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The Apple Room about 20 metres South West of Compton Castle

A Grade II Listed Building in Compton Pauncefoot, Somerset

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Latitude: 51.029 / 51°1'44"N

Longitude: -2.5048 / 2°30'17"W

OS Eastings: 364692

OS Northings: 125634

OS Grid: ST646256

Mapcode National: GBR MV.HH5X

Mapcode Global: FRA 56MD.KYW

Entry Name: The Apple Room about 20 metres South West of Compton Castle

Listing Date: 6 March 1986

Last Amended: 17 February 2014

Grade: II

Source: Historic England

Source ID: 1346139

English Heritage Legacy ID: 263367

Location: Compton Pauncefoot, South Somerset, Somerset, BA22

County: Somerset

District: South Somerset

Civil Parish: Compton Pauncefoot

Traditional County: Somerset

Lieutenancy Area (Ceremonial County): Somerset

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Small garden building, built c 1820-5 as part of the castle complex by John Finden for John Hunt. The raised coping of the gables suggests that the building was originally thatched, contributing to its rustic character.


MATERIALS: Ham stone, roughly cut and squared, with ashlar dressings; the current roof covering is of stone slate. The windows, with leaded lights, are later replacements.

PLAN: the building is rectangular on plan, standing on a north-west/south-east alignment, with the entrance to the north-east.

EXTERIOR: the single-storey building is of three bays, having a central entrance, unadorned but for a hoodmould, with a Tudor-arched door with vertical filets. To either side, an ovolo-moulded two-light mullioned window under a hoodmould. There is a similar window, at a higher level, in the south-west wall. The moulded, coped gables rest on corbels.

INTERIOR: the interior is partially lined with breeze-blocks, and does not retain original features.

We have considered whether powers of exclusion under s.1 (5A) of the 1990 Act are appropriate, and consider that they are not.


Compton Castle was constructed for John Hubert Hunt c 1820-5. The Hunt family appears to have had an estate centred on Compton Pauncefoot since the mid-C17; John Hubert Hunt inherited the estate from his father in 1807. He never married and it was not until his later years that he created the new house and park. The suggestion in the current list description that the house incorporates part of a C17 house is refuted by the map evidence of an 1800 survey of the estate, which shows the site of the castle as open farmland. Following Hunt's death in 1830, the house was rented to a succession of tenants; the 1831 advertisement notes that the house 'although of modern creation is in strict accordance with the ancient style of Architecture', and that the surrounding gardens and parkland, complete with cascades and waterfalls, are 'so beautiful as really to be an Elysium', whilst William Phelps, in his 1836 History of Somerset described and illustrated 'a castellated mansion delightfully situated in a small amphitheatre of wood'. The complex was also provided with a number of subsidiary buildings, including the small garden building now known as 'The Apple Room'; it is not known when this name came into use.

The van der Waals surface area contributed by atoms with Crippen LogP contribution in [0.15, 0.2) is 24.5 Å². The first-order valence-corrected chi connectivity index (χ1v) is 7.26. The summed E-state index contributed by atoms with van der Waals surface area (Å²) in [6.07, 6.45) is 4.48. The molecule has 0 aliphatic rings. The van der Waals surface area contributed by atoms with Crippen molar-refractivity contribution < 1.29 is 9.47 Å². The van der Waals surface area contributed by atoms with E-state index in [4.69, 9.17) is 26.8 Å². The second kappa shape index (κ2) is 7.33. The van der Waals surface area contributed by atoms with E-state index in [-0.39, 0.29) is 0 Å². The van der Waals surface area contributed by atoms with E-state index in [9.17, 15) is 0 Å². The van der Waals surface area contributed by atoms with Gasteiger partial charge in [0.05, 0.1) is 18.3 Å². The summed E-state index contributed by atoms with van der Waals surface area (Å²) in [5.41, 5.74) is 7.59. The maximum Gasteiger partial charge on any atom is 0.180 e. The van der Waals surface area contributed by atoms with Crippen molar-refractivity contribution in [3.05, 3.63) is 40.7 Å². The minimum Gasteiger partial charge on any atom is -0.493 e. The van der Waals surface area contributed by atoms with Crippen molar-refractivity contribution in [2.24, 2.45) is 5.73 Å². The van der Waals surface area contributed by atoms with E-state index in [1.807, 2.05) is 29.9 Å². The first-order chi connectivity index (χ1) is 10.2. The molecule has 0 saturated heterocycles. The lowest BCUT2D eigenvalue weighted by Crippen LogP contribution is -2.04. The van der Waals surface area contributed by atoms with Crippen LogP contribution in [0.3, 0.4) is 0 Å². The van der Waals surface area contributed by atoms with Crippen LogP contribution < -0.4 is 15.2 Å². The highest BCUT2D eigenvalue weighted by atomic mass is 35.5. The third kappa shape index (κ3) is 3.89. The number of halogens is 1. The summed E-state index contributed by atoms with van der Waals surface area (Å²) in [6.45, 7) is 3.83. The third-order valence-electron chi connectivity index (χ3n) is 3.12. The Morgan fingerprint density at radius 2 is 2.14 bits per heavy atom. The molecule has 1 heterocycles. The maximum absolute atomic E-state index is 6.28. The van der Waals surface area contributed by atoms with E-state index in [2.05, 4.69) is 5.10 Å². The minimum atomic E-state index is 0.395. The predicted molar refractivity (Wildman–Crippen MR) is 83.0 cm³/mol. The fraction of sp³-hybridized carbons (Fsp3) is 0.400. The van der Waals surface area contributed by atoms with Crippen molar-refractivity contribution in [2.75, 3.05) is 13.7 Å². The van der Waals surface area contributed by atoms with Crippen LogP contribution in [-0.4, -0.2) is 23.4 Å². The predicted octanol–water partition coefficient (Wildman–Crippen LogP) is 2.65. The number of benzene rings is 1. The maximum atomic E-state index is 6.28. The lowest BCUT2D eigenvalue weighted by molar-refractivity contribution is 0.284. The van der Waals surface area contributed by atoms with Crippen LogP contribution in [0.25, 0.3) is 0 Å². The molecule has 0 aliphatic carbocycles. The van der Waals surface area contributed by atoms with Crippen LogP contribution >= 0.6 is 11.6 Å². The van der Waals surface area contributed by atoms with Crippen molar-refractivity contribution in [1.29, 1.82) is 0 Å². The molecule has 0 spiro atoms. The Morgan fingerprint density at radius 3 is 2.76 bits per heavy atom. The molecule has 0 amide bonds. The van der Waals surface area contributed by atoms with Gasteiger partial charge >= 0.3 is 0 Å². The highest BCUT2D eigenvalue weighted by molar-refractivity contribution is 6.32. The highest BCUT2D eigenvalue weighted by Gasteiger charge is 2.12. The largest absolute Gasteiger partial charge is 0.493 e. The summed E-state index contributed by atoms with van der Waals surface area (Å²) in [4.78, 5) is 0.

Hunt's architect is generally thought to have been John Finden, who exhibited drawings for the ‘Elevation of a House now building for J. H. Hunt Esq, at Compton Pauncefoot’ at the Royal Academy in 1821. Finden, who worked in both London and Somerset, was not prolific; Compton Castle is his only known extant building, and was probably his most significant commission, others including municipal buildings and more modest private houses. The similarities between Compton Castle and the work of Robert Smirke – particularly at Eastnor Castle in Herefordshire – have been noted (Colvin, 2008, 375), and it is likely that Finden was aware of Smirke's designs; there were professional connections between the Finden and Smirke families. Finden is not known to have worked on landscape commissions, and it must be supposed that Hunt was closely involved in the creation of the landscape, or possibly that another designer was employed.

The house appears to have remained largely unaltered during the course of the C19; tenants generally had the building, furnished, on leases of three or five years, and presumably would not have been in a position to undertake works in their own right. However, certain garden features mentioned in 1831 but now no longer in evidence may have disappeared during that time. The Husey-Hunt family eventually sold the house in 1911; the next owner, William Peake Mason, later Lord Blackford, had substantial alterations and additions made under the direction of architect Charles Biddulph-Pinchard. The formal sunken garden to the south of the house was also created during this phase of work, interrupting the driveway which formerly ran between the house and 'The Apple Room'. Further alterations were made to the interior of the house, and to the grounds, by subsequent owners, from the 1960s onwards.

Reasons for Listing

The Apple Room at Compton Castle is designated at Grade II for the following principal reasons:

* Historic interest: as a significant feature in the development of the Compton Castle estate, constructed in the 1820s;
* Design: for its simple vernacular design with restrained detailing, creating a foil for the more elaborate Gothick style of the principal house;
* Group value: with Compton Castle, listed at Grade II*, the east curtain wall, and the summerhouse, as well as the stable building, lodges, grotto and cascade, all listed at Grade II, and the registered landscape.

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